On this day, the universal Church marks the beheading of John the Baptist, who prepared the way for Jesus. As an adult, he lived as a hermit in the wilderness. After the Spirit inspired him, he went about preaching that theÂ people should repent of their sins and be baptized in order to prepare for the Messiah. Herod imprisoned John becauseÂ he had condemned Herod for committing adultery by living with his brother’s wife, Herodias. Â At he celebration for Herod on his birthday, the daughter of Herodias danced for him, andÂ Herod was so impressed that he said he would offer her anything she liked. She consulted with Herodias who told her to ask for the head of John the Baptist on a platter. Herod did not want to kill John for fear or what his follwers might do, but because of his promise to the girl he could not refuse, and so John was beheaded.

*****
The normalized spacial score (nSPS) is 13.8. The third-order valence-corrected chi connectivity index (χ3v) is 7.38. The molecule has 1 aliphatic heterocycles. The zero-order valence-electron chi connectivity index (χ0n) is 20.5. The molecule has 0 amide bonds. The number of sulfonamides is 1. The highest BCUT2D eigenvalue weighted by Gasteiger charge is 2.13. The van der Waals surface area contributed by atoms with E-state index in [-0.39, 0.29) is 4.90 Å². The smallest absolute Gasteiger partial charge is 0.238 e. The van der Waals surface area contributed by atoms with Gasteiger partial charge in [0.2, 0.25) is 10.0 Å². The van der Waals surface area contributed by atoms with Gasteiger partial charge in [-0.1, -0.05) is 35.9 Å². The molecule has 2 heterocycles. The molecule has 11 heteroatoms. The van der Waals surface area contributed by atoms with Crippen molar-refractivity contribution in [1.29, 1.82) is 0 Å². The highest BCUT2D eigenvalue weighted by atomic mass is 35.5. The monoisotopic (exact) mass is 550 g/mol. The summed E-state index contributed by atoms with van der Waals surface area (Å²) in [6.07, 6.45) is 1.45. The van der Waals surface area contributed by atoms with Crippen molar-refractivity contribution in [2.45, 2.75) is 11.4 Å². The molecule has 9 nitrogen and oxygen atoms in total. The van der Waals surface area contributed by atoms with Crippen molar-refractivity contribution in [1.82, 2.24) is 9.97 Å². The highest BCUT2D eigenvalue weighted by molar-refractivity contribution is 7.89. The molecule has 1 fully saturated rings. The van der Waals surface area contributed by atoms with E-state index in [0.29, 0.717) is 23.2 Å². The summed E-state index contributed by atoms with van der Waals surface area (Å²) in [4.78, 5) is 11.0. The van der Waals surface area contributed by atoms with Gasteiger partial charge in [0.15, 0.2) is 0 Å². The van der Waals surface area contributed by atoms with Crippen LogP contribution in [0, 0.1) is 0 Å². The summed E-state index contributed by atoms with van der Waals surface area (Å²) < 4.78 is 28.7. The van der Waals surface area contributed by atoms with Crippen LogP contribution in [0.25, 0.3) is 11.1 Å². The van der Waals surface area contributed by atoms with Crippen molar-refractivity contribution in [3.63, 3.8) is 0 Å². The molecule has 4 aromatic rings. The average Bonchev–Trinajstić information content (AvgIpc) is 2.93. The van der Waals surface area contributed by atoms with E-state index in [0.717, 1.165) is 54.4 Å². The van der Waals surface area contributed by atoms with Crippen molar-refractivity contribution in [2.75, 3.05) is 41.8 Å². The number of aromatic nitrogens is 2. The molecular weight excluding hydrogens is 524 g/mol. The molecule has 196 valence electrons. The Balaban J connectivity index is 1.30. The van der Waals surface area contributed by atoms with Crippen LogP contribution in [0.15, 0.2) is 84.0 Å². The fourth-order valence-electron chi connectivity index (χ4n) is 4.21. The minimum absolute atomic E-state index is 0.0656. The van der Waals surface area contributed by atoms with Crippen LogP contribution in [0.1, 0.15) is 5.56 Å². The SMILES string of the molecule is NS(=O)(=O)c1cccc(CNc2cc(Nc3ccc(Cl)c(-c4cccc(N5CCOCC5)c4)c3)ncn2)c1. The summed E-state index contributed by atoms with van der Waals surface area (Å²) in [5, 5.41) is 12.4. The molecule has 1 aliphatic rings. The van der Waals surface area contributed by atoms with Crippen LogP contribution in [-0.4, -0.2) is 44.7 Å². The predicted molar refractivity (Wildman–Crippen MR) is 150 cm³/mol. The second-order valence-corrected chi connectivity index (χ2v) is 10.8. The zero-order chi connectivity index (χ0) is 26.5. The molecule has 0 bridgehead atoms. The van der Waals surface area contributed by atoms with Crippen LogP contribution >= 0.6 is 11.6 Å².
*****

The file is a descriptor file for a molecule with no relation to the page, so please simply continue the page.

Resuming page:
Today, August 28,Â the Church honors St. Augustine. St. Augustine was born at the town of Thagaste (now Souk-Ahras in modern day Algeria) on November 13, 354 and grew to become one the most significant and influential thinkers in the history of the Catholic Church. His teachings were the foundation of Christian doctrine for a millennium.The story of his life, up until his conversion, is written in the autobiographical Confessions, the most intimate and well-known glimpse into an individual’s soul ever written, as well as a fascinating philosophical, theological, mystical, poetic and literary work.Augustine, though being brought up in early childhood as a Christian, lived a dissolute life of revelry and sin, and soon drifted away from the Church – thinking that he wasn’t necessarily leaving Christ, of whose name he acknowledges “I kept it in the recesses of my heart; and all that presented itself to me without that Divine name, though it might be elegant, well written, and even replete with truth, did not altogether carry me away” (Confessions, I, iv).He went to study in Carthage and became well-known in the city for his brilliant mind and rhetorical skills and sought a career as an orator or lawyer. But he also discovered and fell in love with philosophy at the age of 19, a love he pursued with great vehemence.He was attracted to Manichaeanism at this time, after its devotees had promised him that they had scientific answers to the mystery of nature, could disprove the Scriptures, and could explain the problem of evil. Augustine became a follower for nine years, learning all there was to learn in it before rejecting it as incoherent and fraudulent.He went to Rome and then Milan in 386 where he met Saint Ambrose, the bishop and Doctor of the Church, whose sermons inspired him to look for the truth he had always sought in the faith he had rejected. He received baptism and soon after, his mother, Saint Monica, died with the knowledge that all she had hoped for in this world had been fulfilled.He returned to Africa, to his hometown of Tagaste, “having now cast off from himself the cares of the world, he lived for God with those who accompanied him, in fasting, prayers, and good works, meditating on the law of the Lord by day and by night.”On a visit to Hippo he was proclaimed priest and then bishop against his will. He later accepted it as the will of God and spent the rest of his life as the pastor of the North African town, where he spent much time refuting the writings of heretics.Â Augustine also wrote, The City of God, against the pagans who charged that the fall of the Roman empire, which was taking place at the hands of the Vandals, was due to the spread of Christianity.Â On August 28, 430, as Hippo was under siege by the Vandals, Augustine died, at the age of 76. His legacy continues to deeply shape the face of the Church to this day.